New Zealand is home to a diverse range of mushrooms, but not all of them are safe to eat. Eating poisonous mushrooms can cause severe illness and even death. This guide aims to help you identify and avoid some of the most dangerous mushrooms found in New Zealand.

Anatomy of a Mushroom

To be able to accurately identify poisonous mushrooms, it’s important to understand their anatomy. Mushrooms are part of the fungi kingdom and consist of a stalk, cap, and gills or pores. The gills or pores underneath the cap contain tiny spores, which are used for reproduction. The fruiting body of the mushroom is what we typically see and collect, but it is actually just a small part of a larger organism that lives in the soil or on decaying material.

Common Poisonous Mushrooms in New Zealand

There are several types of poisonous mushrooms commonly found in New Zealand, and they can be divided into two main categories: those causing gastrointestinal symptoms and those causing neurological symptoms.

Gastrointestinal Toxin-Containing Mushrooms

  • Amanita muscaria (Fly Agaric): This brightly colored red and white mushroom is perhaps the most iconic and easily recognizable. It contains ibotenic acid and muscimol, which can cause hallucinations, nausea, vomiting, and diarrhea.
  • Amanita pantherina (Panther Cap): Similar in appearance to the Fly Agaric, the Panther Cap is brown with white spots. It also contains ibotenic acid and muscimol, leading to similar symptoms as the Fly Agaric.
  • Clitocybe dealbata (Angel’s Wings): These small, white, fan-shaped mushrooms contain the toxin muscarine, which can lead to excessive salivation, vomiting, diarrhea, and abdominal pain.

Neurological Toxin-Containing Mushrooms

  • Amanita phalloides (Death Cap): This highly deadly mushroom is responsible for the majority of mushroom poisoning fatalities worldwide. It is pale greenish-yellow with a smooth cap and white gills. It contains amatoxins, which can cause severe liver and kidney failure.
  • Cortinarius species (Webcaps): There are several toxic species within this genus, mostly containing the toxin orellanine. These mushrooms are brown or orange-brown with a cap that often has a rusty appearance. Orellanine can cause kidney failure a few days after ingestion.
  • Galerina marginata (Deadly Galerina): This small, brown-capped mushroom is often found on decaying wood and contains the same deadly amatoxins found in the Death Cap. It can cause severe liver and kidney failure.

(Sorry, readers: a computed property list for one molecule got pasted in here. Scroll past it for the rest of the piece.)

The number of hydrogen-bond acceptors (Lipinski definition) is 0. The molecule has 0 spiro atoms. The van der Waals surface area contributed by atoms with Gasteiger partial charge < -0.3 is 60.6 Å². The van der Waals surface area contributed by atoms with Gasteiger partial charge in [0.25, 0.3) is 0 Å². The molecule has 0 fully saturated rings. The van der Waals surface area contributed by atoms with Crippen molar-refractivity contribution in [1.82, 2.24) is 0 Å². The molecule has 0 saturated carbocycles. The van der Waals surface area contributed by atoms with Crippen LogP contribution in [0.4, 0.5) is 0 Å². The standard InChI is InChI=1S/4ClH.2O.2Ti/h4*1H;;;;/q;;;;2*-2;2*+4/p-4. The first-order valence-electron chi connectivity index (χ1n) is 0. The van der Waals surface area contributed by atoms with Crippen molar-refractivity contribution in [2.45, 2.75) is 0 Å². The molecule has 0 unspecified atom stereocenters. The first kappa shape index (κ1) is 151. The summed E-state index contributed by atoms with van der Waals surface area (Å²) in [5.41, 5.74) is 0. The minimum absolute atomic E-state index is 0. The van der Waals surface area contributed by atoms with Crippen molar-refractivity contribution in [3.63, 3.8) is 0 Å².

Tips for Avoiding Poisonous Mushrooms

When foraging for mushrooms, it’s important to take a few precautions to avoid accidentally consuming poisonous varieties:

  • Learn to accurately identify both safe and poisonous mushrooms, and be aware of look-alikes.
  • Use a field guide or seek advice from a knowledgeable local expert.
  • Be cautious and if in doubt, leave it out – it’s better to miss out on a tasty meal than risk your health.
  • Remember that cooking, peeling, or other methods of preparation will not remove toxic elements from poisonous mushrooms.


New Zealand’s rich and varied ecosystem offers numerous opportunities for mushroom enthusiasts, but it’s essential to be aware of the risks associated with poisonous species. Be sure to educate yourself on the various toxic mushrooms, and when in doubt, seek expert advice to avoid any potential dangers.

Frequently Asked Questions (FAQs)

What should I do if I think I have consumed a poisonous mushroom?

If you believe you have consumed a poisonous mushroom, seek medical attention immediately. Provide any available information about the mushroom, including a description, photographs, or ideally, a sample of the mushroom in question.

Can I safely consume a small amount of a poisonous mushroom?

No, it is not safe to consume even a small amount of a poisonous mushroom, as the toxins can still cause severe illness or even death. Avoid consuming any mushroom unless you are certain it is safe.

Are there any safe mushrooms that resemble poisonous ones?

Yes, there are often look-alike species that can be mistaken for poisonous mushrooms or vice versa. It’s important to accurately identify mushrooms and seek expert advice if you are unsure.



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